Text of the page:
The Inherited

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Chapter Fifteen

“Monseigneur!” Mike called. I looked over my shoulder to find him chasing after us. Leopold and I had just managed to escape the Governors and were headed back to our wing of the castle.

“Yes?” Leopold consented, sounding a bit bored. I slowed down so that we could wait for Mike to catch up, but Leopold put his hand on my lower back, urging me forward, his thumb beating an impatient rhythm on my spine.

“I have a message from your father,” Mike panted when he finally caught up with us. He walked a few paces behind us, hopping back and forth somewhat agitatedly. “He wishes for you and Mademoiselle Winifred to have dinner with him and your family tonight in order to celebrate your engagement.”

“Sounds great!” Leopold said, his tone becoming very enthusiastic. “But tell everyone we are going to make it an official Skip Night.”

I frowned, confused. This wasn’t a term I was familiar with. I tried to think back through my lessons but kept coming up blank. Mike, however, seemed to understand.

“Who would you like me to have called?” he asked.

“No need,” Leopold told him. “Fred and I are going to go pick it up. Tell everyone to be ready in an hour or so. We will meet in the solarium.”

“Very well, Monsieur. I will have M. Lefevre and M. Arsnault bring the car around,” Mike said and bowed.

“Sure, sure,” Leopold replied dismissively, but his face still held excitement. His eyes were bright, and a faint mischievous smile played at the corners of his lips. “Tell Hector that he is in charge of beverages,” he called to Mike before ducking into my bedroom.

“What’s going on?” I asked, hoping to get a hint as to what was happening. I should have known better by now though, Leopold never gave anything away; he loved to keep me in suspense.

“You will see soon,” he said flashing a bright smile. He pulled me close to him, wrapping his arms around my waist. One hand slid up to caress my shoulder blade, the other ran up my spine to the nape of my neck. In one swift movement, he undid the clasp at the collar of my dress and unzipped the back, his hand coming to rest on my hip. His other hand delved inside the green silk, fingertips brushing the length of my exposed back. I shivered.

He kissed me chastely on the lips and then his hands were gone. “Change into normal clothes, quickly. I will be back in one minute.”

I stared at the empty doorway for a minute after he left. My mind cloudy and lagging as it tried to catch up with what was going on. All I knew was that we were going out, which meant I got to leave the castle. For a bonus, it didn’t sound like we were going to be on any official business.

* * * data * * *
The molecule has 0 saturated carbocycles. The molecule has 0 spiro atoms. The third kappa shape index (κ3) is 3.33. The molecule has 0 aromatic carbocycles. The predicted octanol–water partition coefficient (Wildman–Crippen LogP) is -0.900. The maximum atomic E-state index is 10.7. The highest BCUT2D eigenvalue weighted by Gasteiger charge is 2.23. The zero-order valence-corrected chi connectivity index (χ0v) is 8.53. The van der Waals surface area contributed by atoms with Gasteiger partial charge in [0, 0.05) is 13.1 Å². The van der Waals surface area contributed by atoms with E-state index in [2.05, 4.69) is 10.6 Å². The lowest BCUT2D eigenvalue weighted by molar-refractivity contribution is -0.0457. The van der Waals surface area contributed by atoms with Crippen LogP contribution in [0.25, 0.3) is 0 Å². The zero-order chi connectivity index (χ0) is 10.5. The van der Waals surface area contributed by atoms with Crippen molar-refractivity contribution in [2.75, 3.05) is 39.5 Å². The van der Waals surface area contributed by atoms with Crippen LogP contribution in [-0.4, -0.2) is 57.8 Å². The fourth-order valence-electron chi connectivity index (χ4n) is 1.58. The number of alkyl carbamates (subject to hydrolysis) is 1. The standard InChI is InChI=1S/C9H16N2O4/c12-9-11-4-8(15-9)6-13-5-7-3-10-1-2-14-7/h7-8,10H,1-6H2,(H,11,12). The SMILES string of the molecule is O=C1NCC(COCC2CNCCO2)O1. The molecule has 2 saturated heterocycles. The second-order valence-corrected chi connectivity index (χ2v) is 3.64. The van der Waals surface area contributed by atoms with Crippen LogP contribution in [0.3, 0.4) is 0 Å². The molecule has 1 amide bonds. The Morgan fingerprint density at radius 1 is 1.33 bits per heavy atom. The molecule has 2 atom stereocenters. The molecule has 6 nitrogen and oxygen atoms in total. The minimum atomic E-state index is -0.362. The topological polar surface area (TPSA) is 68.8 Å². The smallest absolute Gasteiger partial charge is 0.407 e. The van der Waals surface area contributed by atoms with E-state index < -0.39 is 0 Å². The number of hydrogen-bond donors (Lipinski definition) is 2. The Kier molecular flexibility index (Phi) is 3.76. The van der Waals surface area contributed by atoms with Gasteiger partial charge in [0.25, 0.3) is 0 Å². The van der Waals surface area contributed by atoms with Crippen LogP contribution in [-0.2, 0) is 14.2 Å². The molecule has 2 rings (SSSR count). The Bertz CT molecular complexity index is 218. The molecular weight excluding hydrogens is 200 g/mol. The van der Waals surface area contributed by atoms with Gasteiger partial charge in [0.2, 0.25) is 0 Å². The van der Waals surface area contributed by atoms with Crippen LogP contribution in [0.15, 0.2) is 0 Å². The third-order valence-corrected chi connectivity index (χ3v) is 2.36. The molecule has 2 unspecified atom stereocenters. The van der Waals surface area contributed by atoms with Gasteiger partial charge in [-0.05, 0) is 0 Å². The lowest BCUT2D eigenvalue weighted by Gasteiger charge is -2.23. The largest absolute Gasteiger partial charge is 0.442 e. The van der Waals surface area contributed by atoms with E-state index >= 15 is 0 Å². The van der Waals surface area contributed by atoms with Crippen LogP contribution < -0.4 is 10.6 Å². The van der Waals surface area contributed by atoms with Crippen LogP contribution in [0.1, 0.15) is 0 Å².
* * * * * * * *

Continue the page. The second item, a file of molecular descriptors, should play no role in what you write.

Excitement blossomed in my stomach as I ran for the closet, kicking off my heels along the way. I slithered out of the suit dress, leaving it in a heap on the Persian rug. I pulled on a pair of skinny jeans, a tank top, and a pair of topsiders.

Leopold was leaning on my doorframe when I emerged. He was dressed completely in black. Black jeans, black t-shirt, black boots. He held his hand out to me.

We went to the far end of the castle and exited through a side door in the service hallways behind the kitchen. There was a low building in front of us, nestled in apple trees, which marked the start of the orchard. It was made out of heavy stone with three sets of heavy wooden doors along the front and no windows.

“The armory?” I asked Leopold. I recognized the building from old blueprints I had been shown. The building used to hold weapons and armor for all of the knights and soldiers in the royal guard. There had even been a blacksmith’s forge inside to do repairs. The big doors allowed for the large flow of men that went in and out to suit up in a hurry, and were tall enough for their warhorses to be brought in to be suited in their own form of ancient kevlar. Once modern warfare came about, the building had lost its purpose. As far as I knew, it had been empty for decades.

Leopold punched a code into the keypad on the brick wall, and the doors, all of them, slowly opened. It was pitch black inside. Leopold winked at me, then he disappeared into the inky gloom, his black clothes only adding to the effect. I followed hesitantly, slightly worried I might trip or walk into something. I didn’t particularly feel like accidentally impaling myself on a sword.

Light suddenly began to flicker as rows of fluorescents fizzled to life and the armory was bathed in light. As my eyes slowly adjusted, my mouth fell open.

Leopold smiled at my reaction from where stood next to the light switch. “We renovated,” he stated simply.

“Apparently,” I murmured, staring down at the line of vehicles before me. It was clear that the armory had been turned into a garage, and a very fancy one at that. I didn’t have a vast knowledge of cars, but even I could tell that these were luxury vehicles.

Leopold selected a key ring out of the many that were hanging on hooks on the wall and strode over to a sleek silver car.

He stroked across its shiny hood. “This is my baby. It’s a Lexus LFA.”

“Ohhh,” I cooed sarcastically.

“Hey, be nice,” Leopold chided jokingly. “You do not have to come.”

“You mean you’re actually going to drive a car?” I asked.

" I have to let M. Lefevre drive me, I do not get an option, but just because I get chauffeured almost everywhere does not mean I am not able to drive. I am qualified to drive lots of things; motorcycles, cars, helicopters, jets, tanks… ” he defended, opening a passenger side door.